Modern GPUs (and presumably many non-modern GPUs too!) work in 'quad pipelines'. This requires triangles to be suffciently large to deliver good efficiency; if they're just 1 pixel large, then you'll only be 25% as fast as with a single triangle covering the entire screen (okay, extreme case, but you get the point).
Furthermore, triangle setup can become a severe bottleneck with small triangles; in fact, for a Z-Pass, the average triangle size needs to be ridiculously large to achieve very high efficiency on the latest GPUs, especially those from NVIDIA. And when I say ridiculously, I mean it.
And there's yet another factor to consider: framebuffer compression efficiency and MSAA. Compression will obviously be worse with a lot of small triangles that have different Z planes, so you're more likely to be bandwidth limited; this wouldn't be a big deal in theory, because you'd get killed by other stages first, but there's a catch: if you write to a shadowmap buffer, it'll stay in memory compressed when you read it back in your main pass. If you got a lot of small triangles, your main pass is more likely to be bandwidth limited, providing yet another source of nearly impossible to identify but yet very real slowdown.
Finally, consider what happens with MSAA. You're much more likely to have multiple unique triangles per pixel; therefore, your pixel shading efficiency might be lower than 25% what it would be otherwise. All these things add up bigtime, and they're also why LODs are important, and not just for the obvious reasons and traditional bottlenecks!
Now, in the future (aka: PC devs, forget about it because you'll need to wait forever for it to be standard. Console devs, wait for PS4/Xbox720), triangle setup will be done in the shader core, so the peak performance will be much higher. The pixel shading problem will remain however: one possibility to make that substantially less problematic is deferred rendering and associated exotic techniques. If we want to reduce average triangle size significantly in the future, then that's very likely the way forward IMO.
P.S.: I've been lurking here for a long time but I just realized this is actually my first post (or at as far as I can remember) - so hello everyone! :)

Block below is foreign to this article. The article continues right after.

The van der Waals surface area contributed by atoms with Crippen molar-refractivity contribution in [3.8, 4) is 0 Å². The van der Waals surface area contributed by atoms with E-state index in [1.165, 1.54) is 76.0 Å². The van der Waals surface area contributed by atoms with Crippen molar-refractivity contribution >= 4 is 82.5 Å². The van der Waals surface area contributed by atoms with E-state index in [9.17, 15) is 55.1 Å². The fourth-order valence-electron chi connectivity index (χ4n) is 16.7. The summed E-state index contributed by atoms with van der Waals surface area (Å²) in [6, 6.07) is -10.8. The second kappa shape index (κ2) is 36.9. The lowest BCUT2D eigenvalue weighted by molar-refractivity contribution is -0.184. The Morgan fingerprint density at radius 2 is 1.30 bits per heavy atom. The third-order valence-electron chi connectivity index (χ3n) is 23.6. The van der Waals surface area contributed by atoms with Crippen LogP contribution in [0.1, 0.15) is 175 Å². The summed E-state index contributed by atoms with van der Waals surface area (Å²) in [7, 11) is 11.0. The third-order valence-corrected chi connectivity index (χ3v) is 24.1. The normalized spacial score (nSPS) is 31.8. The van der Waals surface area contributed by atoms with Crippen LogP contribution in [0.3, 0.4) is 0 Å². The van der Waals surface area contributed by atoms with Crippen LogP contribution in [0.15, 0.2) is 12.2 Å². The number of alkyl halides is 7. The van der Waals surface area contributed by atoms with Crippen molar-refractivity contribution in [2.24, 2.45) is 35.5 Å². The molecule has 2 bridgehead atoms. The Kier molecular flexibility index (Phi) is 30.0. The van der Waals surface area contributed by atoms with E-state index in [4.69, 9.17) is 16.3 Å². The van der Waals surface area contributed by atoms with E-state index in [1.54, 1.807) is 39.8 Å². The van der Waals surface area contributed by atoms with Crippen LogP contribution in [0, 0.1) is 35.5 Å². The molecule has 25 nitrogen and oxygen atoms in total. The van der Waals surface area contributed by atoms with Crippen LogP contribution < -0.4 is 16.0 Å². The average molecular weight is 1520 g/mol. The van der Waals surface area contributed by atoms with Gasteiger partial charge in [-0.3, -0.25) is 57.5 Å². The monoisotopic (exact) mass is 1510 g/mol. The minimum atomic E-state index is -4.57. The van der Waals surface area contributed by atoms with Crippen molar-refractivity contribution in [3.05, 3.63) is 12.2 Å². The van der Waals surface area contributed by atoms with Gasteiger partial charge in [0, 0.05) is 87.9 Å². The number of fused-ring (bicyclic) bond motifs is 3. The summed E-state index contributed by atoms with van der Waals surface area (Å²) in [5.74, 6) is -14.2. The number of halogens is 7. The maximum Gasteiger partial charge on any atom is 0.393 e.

P.P.S.: I sent this with the wrong e-mail address so it got in the moderation queue, oops. Resending now with the one I registered with; or at least I hope that's it...
----- Original Message -----
From: Jeff Russell
To: Game Development Algorithms
Sent: Wednesday, May 28, 2008 8:30 PM
Subject: [Algorithms] why not geometry?

So, say hypothetically that a person wanted to render a tree trunk. The typical approach is to use solid triangles for the trunk and a few major branches and use alpha-tested or blended geometry for the smaller branches and twigs, the goal being of course to reduce the triangle count to get good performance. One then ends up rendering for example something like 1-2k triangles instead of the 50k or more that might be required to render the 'full' tree. Seems logical.

But my question is - is this still wise? And if so, why?


- A typical vertex shader often compiles into about as many instructions as a fragment shader nowadays (for us in the 50-100 range). I would expect then that from a pure computation standpoint computing a single vertex would be roughly as fast as a single pixel on a modern GPU, since vertices and fragments now share ALU in most cases.

- Geometry in this case saves fill rate. Even if the tradeoff for vertices to fragments isnt 1:1, drawing your tree branches with geometry will avoid the massive overdraw that large alpha-tested triangles can incur. Even proper sorting won't save all those fragments that get discarded by the alpha test.

- Geometry looks better! You get antialiasing, proper depth buffer interaction, parallax, etc. all of which are trickier to attain in full for impostor geometry.

- The advent of the 'geometry shader' makes replicating parts of your data stream more feasible. I could see a situation of local geometry instancing where a large branch has the same 'twig' present in several different positions/orientations/scales along its length. This means you allow maybe 100 tris in your vertex buffer for a given twig, and the geometry shader replicates it at draw time using a constant table to maybe 16 instances or so to fill out your tree. Then you'd get a very large number of triangles generated by a single draw call that only passes in a fraction of the data.

I suppose maybe the memory problems alone could be what hurt vertex processing so much, given there's so much data flying around. Plus I've heard that geometry shaders aren't even very fast yet.

Any thoughts? Has anyone gone down this road - using lots of triangles in place of flat textures?

Jeff Russell

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